Today (February 7) in London History – London rusticity

As usual, off the beaten track we go. This Today (February 7th) in London History Podcast touches down on February 7th, 1905 – the last day of the 300-year-old Milk Fair in St James’s Park.


Bongs first.

It’s February 7th. Charles Dickens was born on February 7th, 1812.

On February 7th, 1991 the IRA came within yards of wiping out Prime Minister John Major and his government. They launched a mortar bomb attack on No. 10 Downing Street. They’d parked a van on the other side of Whitehall, 200 yards away. Fired the thing up through the open roof of the vehicle. Close call. The mortar exploded in the back garden of 10 Downing Street. Fortunately, no one was hurt but the cabinet meeting the prime minister was presiding over had to be abandoned.

A year later – February 7, 1992 – the Maastrict treaty was signed, creating the European Union. 

On February 7, 1964 Beatlemania hit New York. A bemused George Harrison said, “they’ve got everything over there, why do they need us?”

So much for the bongs. We’re not going to do any of them. They’re too obvious, too easily accessible. Instead we’re going to “London Walks” February 7th. Drill down where nobody thought to look, find something you didn’t know about.

It’s anything but earth-shaking – rather I’d describe it as whimsical. But it’s very London. Daft, eccentric, time-honoured, charming, delightful, not to say packing a good whiff of London sentiment.

I’m talking about the Board of Works official-dom calling time on the 300-year-old Milk Fair in St. James’ Park. It happened on February 7, 1905. 

The Milk Fair stood at the northeast corner of St. James’, right by the Mall. It was some tin sheds, a couple of cows and two elderly London ladies, Mrs Emma Kitchen and Mrs Caroline Barry. Their families had conducted the stalls – milked the cows – sold the warm milk to Londoners and their kids – for centuries. It was a piece of old London, bygone London that the authorities wanted cleared away. Cows and shabby tin cowsheds in St James’ Park, just a stone’s throw away from Buckingham Palace in the 20th century. Can’t have that. The immediate impetus was the major facelift the approach to Buckingham Palace was getting by way of honouring recently departed Queen Victoria. Mrs Kitchen and Mrs Barry received their eviction notice earlier in the week. They tried to hold out. They argued old usage had given them the right to remain. Taking the view that possession is nine-tenths of the law they stayed there all night on February 6th, determined to defend their patch. All to no avail. Officialdom and work crews descended on them on the morning of the 7th and demolished the five remaining sheds. And that was that. The end of an era.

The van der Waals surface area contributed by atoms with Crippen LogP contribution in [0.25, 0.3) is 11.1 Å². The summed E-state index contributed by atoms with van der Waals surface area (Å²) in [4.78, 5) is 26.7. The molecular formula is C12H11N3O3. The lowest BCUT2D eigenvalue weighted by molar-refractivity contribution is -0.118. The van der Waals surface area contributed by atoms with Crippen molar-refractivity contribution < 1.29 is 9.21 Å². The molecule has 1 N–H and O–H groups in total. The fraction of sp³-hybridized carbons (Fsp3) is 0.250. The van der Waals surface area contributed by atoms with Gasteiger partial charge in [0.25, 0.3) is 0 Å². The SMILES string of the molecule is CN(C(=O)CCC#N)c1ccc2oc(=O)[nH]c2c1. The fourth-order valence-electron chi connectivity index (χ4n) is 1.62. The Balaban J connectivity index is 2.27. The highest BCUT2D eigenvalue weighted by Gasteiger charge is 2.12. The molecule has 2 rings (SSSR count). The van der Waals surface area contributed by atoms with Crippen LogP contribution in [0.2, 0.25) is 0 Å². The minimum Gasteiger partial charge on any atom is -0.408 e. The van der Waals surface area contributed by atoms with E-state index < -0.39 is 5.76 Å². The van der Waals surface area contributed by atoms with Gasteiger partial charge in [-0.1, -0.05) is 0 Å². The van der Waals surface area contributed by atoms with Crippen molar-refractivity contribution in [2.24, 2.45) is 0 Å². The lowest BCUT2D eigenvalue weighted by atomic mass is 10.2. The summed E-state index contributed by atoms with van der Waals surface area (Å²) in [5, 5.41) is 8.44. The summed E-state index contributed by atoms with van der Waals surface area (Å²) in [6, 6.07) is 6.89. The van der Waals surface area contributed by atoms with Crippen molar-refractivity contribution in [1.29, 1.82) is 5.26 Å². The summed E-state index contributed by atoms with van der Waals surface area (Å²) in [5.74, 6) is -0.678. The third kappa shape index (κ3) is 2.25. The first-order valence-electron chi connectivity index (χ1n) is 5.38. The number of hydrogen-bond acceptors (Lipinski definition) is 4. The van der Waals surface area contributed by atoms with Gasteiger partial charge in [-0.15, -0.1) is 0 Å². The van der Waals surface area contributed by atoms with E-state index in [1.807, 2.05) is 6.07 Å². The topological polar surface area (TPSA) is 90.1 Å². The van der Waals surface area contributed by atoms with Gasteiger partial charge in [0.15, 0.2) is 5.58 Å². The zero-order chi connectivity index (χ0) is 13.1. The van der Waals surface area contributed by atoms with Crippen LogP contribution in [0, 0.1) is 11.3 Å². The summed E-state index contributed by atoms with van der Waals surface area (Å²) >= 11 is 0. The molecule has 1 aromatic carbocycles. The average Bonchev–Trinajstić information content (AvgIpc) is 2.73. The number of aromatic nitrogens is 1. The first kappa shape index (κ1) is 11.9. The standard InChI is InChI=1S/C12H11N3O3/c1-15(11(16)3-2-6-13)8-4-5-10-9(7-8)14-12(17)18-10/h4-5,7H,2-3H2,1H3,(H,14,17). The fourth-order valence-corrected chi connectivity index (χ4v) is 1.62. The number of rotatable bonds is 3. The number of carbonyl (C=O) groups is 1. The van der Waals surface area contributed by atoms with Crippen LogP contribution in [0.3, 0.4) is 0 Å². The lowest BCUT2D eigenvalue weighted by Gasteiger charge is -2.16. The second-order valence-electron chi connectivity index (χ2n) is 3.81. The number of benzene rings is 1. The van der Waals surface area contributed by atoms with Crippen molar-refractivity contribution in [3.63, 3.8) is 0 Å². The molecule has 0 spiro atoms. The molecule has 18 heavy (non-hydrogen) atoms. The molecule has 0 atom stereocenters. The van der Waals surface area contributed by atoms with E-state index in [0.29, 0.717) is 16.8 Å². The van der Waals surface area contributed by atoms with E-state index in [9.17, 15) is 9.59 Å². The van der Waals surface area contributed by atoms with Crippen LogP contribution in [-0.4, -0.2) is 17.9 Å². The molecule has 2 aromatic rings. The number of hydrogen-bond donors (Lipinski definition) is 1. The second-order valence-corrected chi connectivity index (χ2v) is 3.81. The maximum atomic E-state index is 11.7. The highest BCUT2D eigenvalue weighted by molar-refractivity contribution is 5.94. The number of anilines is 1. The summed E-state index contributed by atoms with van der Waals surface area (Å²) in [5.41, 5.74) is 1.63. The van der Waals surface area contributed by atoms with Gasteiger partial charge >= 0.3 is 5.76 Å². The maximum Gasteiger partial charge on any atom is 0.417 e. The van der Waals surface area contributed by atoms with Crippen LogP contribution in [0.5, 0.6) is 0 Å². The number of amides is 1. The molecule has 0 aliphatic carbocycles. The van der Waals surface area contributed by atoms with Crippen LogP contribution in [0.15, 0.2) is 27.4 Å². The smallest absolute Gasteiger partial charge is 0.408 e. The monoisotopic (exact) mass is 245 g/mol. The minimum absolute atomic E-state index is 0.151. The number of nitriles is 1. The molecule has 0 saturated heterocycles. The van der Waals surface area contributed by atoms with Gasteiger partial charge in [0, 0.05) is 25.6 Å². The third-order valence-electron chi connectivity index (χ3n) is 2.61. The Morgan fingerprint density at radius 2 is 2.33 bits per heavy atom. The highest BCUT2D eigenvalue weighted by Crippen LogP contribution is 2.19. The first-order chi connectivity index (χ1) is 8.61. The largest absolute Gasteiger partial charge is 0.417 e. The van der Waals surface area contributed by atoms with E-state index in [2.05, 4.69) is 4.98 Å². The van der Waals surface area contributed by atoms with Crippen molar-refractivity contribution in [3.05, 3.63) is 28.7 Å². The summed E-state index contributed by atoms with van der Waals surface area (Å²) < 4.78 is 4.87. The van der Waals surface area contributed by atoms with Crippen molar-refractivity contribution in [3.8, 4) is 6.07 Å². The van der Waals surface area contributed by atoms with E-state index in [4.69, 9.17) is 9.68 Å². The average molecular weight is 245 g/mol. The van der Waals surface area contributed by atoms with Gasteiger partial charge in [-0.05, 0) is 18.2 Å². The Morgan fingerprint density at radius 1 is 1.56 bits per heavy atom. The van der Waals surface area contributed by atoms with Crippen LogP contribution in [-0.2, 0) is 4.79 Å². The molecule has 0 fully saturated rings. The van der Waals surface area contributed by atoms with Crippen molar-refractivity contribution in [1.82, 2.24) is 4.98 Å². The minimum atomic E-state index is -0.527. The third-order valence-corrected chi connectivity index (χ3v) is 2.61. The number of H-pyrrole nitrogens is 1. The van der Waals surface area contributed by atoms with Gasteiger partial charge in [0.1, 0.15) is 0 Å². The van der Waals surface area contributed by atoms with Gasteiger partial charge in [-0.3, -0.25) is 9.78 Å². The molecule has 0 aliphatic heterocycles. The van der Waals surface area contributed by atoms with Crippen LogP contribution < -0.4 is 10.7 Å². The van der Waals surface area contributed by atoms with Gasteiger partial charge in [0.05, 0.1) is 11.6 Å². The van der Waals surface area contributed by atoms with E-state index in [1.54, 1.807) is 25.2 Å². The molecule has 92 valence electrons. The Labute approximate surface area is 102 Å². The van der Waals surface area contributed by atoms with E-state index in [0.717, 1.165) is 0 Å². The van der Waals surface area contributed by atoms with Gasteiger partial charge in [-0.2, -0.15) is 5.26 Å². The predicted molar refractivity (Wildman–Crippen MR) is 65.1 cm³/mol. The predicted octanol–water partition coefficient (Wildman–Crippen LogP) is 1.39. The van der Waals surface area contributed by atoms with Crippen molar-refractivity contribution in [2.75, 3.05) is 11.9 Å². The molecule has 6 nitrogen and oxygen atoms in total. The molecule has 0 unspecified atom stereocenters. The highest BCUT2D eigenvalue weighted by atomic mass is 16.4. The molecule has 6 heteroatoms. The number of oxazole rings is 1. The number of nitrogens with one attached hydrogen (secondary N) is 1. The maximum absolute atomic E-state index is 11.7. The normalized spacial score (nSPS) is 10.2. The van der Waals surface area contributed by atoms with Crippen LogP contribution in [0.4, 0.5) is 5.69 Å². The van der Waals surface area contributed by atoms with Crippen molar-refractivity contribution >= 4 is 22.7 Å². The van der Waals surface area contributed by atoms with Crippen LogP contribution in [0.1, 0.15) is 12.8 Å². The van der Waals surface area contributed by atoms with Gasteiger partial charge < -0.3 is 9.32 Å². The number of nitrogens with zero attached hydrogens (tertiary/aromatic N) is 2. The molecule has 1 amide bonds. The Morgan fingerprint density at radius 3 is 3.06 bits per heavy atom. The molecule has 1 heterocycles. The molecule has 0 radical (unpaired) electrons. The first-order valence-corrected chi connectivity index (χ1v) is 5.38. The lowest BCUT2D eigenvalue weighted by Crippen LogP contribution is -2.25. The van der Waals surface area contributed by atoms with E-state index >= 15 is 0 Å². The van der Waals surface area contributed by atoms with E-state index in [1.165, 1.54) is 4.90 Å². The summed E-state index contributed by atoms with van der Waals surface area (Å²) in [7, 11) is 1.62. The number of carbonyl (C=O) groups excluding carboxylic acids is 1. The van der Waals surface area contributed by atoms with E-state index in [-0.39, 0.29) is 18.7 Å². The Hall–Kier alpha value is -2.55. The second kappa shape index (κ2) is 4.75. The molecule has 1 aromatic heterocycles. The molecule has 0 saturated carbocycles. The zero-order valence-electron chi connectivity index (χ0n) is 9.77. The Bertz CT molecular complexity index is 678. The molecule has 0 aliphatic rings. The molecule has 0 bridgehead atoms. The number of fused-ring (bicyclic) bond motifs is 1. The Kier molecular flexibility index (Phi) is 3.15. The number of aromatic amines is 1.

In its heyday there had been a little row of shops, sheds and shanties, all very neat and tidy. A charming speck of rusticity right in the heart of the smart West End of London. Octogenarian Londoners could remember walking to the Milk Fair as little children, by their nurse’s side, and halting there to drink new milk, or spend their pennies on buns and tarts and apples and cakes and curds-and-whey.

Indeed, not so much more than a century earlier the cows had disputed the open grazing ground of St James Park with deer. In 1771 a French chronicler of London manners and customs recorded that the milk was “served with all the cleanliness peculiar to the English, in little mugs at the rate of a penny a mug.”

And it wasn’t just that that corner of St. James’ Park was picturesque and oh so, different. There was history there as well. Nearby stood the elm to which Charles I pointed on that January day when he was on his way to the scaffold, saying, “that tree was planted by my brother Harry.” Taking note, saying that, on his way to his appointment with the executioner’s axe. Almost certainly reflecting, “happier times, that distant time, happier days. Who would have thought it would come to this?”

And more of the carousel comes by. Wisps of London memory reminding us it was a fashion, at that day, for ladies of rank to masquerade in the park as country-girls, shepherdesses and maids of the milking pails.  Masks were commonly worn, whether the costume was of the fancy kind or not. And many a scene in many a brilliant and licentious comedy of the Restoration is indebted for its piquancy of intrigue to St. James’ Park, its Mall and its Milk Fair.

More memories of its heyday: the Milk Fair stood just outside Spring Gardens. The name has come down to the present day. It was so-called because there was a spring or fountain there in the midst of pleasure-grounds. There were archery butts, a bathing pool and a bowling green. Milk Maid Fair was party time – was a resort – in bygone London. 

Curtain down now. End of podcast. Farewell Milk Fair. We’ll keep your memory green. 

thy eternal summer shall not fade,

Nor lose possession of that fair thou ow’st,

Nor shall death brag thou wander’st in his shade,

When in eternal lines to time thou grow’st,

   So long as ears can hear, or eyes can see,

   So long lives this, and this gives life to thee.

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